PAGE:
Biomass Plant Cuts Oil Use By 600,000 Gallons
October 9, 2013
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The College biomass gasification plant, a key component of the College’s goal of achieving carbon neutrality by 2016, hit an important milestone today, beginning its 16th week of uninterrupted operation — the longest period of time for which the plant has been running.
This record-setting accomplishment holds significance both for the plant’s operation team and the larger environmental sustainability movement on campus. With the College’s self-imposed deadline for carbon neutrality looming, the plant’s consistent operation is essential, as the College relies on it to cut 40 percent of the College’s greenhouse gas emissions. While the plant must be periodically shut down for cleaning and maintenance, today’s accomplishment proves the College’s ability to dictate and minimize these shutdowns.
The members of the biomass plant operations team, led by Manager of the Central Heating Plant Kelly Boe, recognize their important role in striving for carbon neutrality.
“It is painful for us to use oil,” Boe said. “No one wants to be the guy that breaks the streak.”
The efforts of Boe and his team have resulted in the biomass plant nearly quadrupling its maximum continuous operation time from roughly four weeks without a shutdown in 2009, to 16 weeks in 2013.
“The really significant part of that is that it means we burn that much more biomass and that much less fuel oil,” Director of Sustainability Integration Jack Byrne said.
Since 2009, the College has decreased its use of #6 fuel oil from 2.1 million gallons annually to 634,000 gallons last year. In September of this year, the College only utilized 3,000 gallons of fuel oil. This decrease in oil consumption corresponds with a 66 percent drop in carbon emissions from heating and cooling since 2007.
“[The biomass plant] seems like the biggest and most successful part of our push towards neutrality” said Olivia French ’14, an Environmental Studies major active in many sustainability efforts at the College. “Without it, I think we would be really stuck.”
In the early days of the plant’s operation, however, it seemed that only the “biggest” part of French’s statement was true, for, back in 2009, the College’s biomass gasification plant was one of the largest units of its kind.
“There’s no book that says ‘here is how you run it’,” Boe said. “We didn’t understand the fuel, we didn’t understand the importance of how we heated the system up, how we moved the air around.”
The system was introduced by running for just three to five consecutive weeks before being shut down. After experimenting with a variety of methods of burning woodchips and making improvements to the plant, the team was able to run the plant for eight consecutive weeks.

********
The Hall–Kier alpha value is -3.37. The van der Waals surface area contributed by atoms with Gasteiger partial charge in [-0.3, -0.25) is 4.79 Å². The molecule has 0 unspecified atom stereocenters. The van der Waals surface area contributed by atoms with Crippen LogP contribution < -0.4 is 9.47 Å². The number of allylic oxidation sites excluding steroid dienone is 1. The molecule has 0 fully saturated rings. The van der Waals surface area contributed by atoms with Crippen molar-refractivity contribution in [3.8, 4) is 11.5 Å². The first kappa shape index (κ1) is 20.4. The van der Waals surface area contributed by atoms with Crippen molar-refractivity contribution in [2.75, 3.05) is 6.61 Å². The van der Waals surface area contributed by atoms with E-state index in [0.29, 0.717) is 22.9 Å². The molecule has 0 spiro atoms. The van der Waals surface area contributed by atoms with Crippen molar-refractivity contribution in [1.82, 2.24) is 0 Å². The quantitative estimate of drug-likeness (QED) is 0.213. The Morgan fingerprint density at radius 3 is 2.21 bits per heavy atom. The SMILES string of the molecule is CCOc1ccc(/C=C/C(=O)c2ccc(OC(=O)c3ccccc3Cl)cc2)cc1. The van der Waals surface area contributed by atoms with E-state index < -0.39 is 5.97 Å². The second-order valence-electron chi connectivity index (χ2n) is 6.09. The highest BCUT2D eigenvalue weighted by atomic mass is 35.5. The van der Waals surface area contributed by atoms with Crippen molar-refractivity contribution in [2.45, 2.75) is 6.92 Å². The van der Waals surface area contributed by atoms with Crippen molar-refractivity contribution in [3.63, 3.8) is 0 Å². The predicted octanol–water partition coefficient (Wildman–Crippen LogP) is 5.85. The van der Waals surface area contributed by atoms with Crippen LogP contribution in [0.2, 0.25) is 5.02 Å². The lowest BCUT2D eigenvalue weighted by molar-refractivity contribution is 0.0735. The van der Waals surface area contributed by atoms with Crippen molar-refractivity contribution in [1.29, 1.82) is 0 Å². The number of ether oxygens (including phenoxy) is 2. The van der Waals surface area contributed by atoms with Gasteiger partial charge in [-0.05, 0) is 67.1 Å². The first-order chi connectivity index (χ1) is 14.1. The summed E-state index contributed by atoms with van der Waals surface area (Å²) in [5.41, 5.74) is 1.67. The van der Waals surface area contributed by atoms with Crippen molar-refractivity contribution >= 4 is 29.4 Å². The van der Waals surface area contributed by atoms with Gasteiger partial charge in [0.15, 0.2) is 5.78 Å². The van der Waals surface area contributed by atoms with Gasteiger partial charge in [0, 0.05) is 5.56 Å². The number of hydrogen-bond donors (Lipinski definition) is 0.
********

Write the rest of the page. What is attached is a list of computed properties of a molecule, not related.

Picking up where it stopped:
“The improvement efforts have really been a function of the guys in the plant, it’s a great team,” Boe said, noting the biomass team’s ability to reach new benchmark goals. “They kind of systematically figured it out.”
The increased mastery of the system has minimized shutdowns, in which the plant is forced to burn fuel oil to run the College, instead of biomass.
The plant’s goal is to use less than 600,000 gallons of fuel oil this year, as well as limiting shutdowns to once in the spring and once in the fall.
Boe cited administrative support as playing a critical role in reaching biomass milestones.
“They have been wildly supportive,” Boe said. “Whenever an improvement needed to be made, they never balked.”
Byrne, too, praised Boe and his team.
“[They’ve] not only been able to make the biomass system run longer between maintenance cycles, they’ve optimized their operation of it to routinely run at 100 percent of its capacity to meet campus steam demand,” he said.
Byrne sees the plant as a model for turning a local, renewable fuel source into energy. He cited the four to five thousand people that have toured the College’s biomass plant as evidence of the type of clean energy role model the College has become.
While a handful of local and peer institutions, including Colby College and Green Mountain College use biomass for heating, the College differs in that its efforts to produce clean energy occur on campus, as opposed to purchasing from off-campus sources of green power.
The biomass plant has also proved to members of the College and local community, as well as peer institutions, that it provides economic benefits in addition to green benefits. The College saves roughly $840,000 a year in fuel costs due to biomass gasification. Such savings, however, are countered by the annual cost of obtaining the wood chips that the plant burns, which totals approximately $800,000 annually.
Moving forward, Boe cited this coming winter as another test for the biomass gasification team. He hopes to repeat another 16-week operational streak, if not surpass it, while meeting the College’s increased demand for heating.